Others agreed. The Special Representative of the African Union Commission Chairperson for Somalia and Head of AMISOM, Ambassador Madeira, also speaking on a video link, emphasized predictable and sustainable funding was central to AMISOM's continued presence in Somalia and its ability to honor its obligation to ensure effective operations to destroy Al-Shabaab, protect civilians, support the delivery of humanitarian assistance and ensure a smooth transition from AMISOM to the Somali security authorities. He said AMSIOM was holding AMISOM-UNSOM joint training sessions, tackling child recruitment by terrorist groups and working with the Federal Government and international partners on the national security architecture and a new security pact. Referring to AMISOM's exit strategy, Ambassador Madeira said an experts' conference had addressed the handover of security responsibilities and the wthdrawal of 1,000 AMISOM troops before the scheduled drawdown in December. The conference had also discussed a possible contingency plan for early withdrawal, should financial support dry up.
The Somali Permanent Representative to the United Nations, Abukar Dahir Osman, noted the government was striving for lasting security and stronger democratic institutions. To that end, it was sparing no effort in fighting terrorism, corruption and poverty. Its overall vision was a strong and cooperative federal union that would work for all Somalis. The formation of a new National Security Council marked a step closer to that objective, he said. Emphasizing that security remained paramount for the Government, he expressed confidence that its forces, working with AMISOM, could defeat Al-Shabaab in the "next couple of years". However, he said, the long-standing arms embargo imposed on Somalia severely restricted the Government's ability to procure heavy weapons. "The time has come for Somalia to be able to get access to qualitatively better weapons," he said, and he asked the Council for a clearly defined road map that would lead to a full lifting of the embargo. Noting that AMISOM would withdraw by 31 May 2018, unless predictable and sustainable funding was in place, he said the Somali National Army and the security forces were not yet ready to take over. AMISOM's premature withdrawal might be a recipe for disaster, he warned, emphasizing that it was crucial to finance the Mission beyond May 2018.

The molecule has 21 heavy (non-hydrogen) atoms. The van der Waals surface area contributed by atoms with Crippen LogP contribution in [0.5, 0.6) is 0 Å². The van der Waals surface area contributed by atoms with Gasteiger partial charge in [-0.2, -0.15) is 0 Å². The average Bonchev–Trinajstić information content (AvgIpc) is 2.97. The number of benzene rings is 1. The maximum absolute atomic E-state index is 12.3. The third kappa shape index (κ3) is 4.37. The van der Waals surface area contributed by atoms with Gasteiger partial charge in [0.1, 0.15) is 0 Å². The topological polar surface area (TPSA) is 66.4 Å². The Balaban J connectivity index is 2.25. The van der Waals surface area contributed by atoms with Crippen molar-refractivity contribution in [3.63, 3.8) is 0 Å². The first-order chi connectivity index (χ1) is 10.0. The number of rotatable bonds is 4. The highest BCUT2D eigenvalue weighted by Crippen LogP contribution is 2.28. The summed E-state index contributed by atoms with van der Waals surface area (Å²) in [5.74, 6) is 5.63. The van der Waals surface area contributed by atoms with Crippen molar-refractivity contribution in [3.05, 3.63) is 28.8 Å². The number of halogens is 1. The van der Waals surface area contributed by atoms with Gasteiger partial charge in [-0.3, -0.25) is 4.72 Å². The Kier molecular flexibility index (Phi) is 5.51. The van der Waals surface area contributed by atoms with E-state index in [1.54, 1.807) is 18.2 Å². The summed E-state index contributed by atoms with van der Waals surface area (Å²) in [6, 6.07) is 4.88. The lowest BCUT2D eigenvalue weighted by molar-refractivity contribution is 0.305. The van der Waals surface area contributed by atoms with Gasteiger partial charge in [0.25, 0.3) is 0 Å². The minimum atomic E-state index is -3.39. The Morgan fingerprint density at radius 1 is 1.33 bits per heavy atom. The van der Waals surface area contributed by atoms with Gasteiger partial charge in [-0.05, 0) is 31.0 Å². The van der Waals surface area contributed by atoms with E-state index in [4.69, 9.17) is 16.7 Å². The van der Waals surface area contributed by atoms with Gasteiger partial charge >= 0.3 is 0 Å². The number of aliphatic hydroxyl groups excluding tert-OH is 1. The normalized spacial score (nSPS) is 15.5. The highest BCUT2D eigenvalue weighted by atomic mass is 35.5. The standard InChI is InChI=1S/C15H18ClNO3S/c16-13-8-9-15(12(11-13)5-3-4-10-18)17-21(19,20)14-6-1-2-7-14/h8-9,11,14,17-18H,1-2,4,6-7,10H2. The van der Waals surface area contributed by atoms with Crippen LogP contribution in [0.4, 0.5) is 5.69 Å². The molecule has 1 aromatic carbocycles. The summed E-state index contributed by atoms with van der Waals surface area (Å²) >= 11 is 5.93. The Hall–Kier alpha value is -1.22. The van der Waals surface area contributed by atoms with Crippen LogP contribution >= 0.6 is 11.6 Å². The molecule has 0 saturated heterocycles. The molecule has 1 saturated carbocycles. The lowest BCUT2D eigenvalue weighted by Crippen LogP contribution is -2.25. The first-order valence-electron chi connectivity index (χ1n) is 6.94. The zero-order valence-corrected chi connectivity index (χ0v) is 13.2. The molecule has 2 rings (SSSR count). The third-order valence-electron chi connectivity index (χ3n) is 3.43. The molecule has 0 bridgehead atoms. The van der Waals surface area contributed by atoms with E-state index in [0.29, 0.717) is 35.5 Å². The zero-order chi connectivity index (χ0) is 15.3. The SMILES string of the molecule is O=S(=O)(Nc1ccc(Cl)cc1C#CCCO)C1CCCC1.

Somalia was, of course, also one of the main items on the agenda at last week's joint UNSC and AUPSC meeting in Addis Ababa. According to reports of the meeting there was a considerable convergence of views among the members of both Councils on recent progress in Somalia, including the elections and the peaceful transfer of power. Some members, speaking on behalf of the Security Council, however noted that serious challenges remained. Al-Shabaab continued to pose a serious threat to Somalia and it was critically important for the Somali government and Federal Member States to adhere to the commitments regarding security, political reform, and development made during the London Somalia Conference in May. They also underlined the need for sustainable, predictable funding in tandem with improvements in accountability and oversight and command and control. The terrorist threat in Somalia was identified as a cross-regional threat. It required multi-faceted action. Addressing the root causes of terrorism, human rights and development and the development of a strong national police were all important to the stabilization of the country. Members underlined the critical role AMISOM had played in advancing peace and security in Somalia as well as sacrifices the troop-contributing countries had paid. They strongly emphasized that more support was needed to ensure that it would be able to continue to protect the fragile stability that had been achieved. There was general agreement on the importance of AMISOM for stability and security in Somalia. There was also agreement over the necessity that Somali security forces needed to be ready to take on security responsibilities for the country before AMISOM left. There was less agreement over how this should be achieved and the sort of UN support needed in order to build up the capacity of the Somali security forces.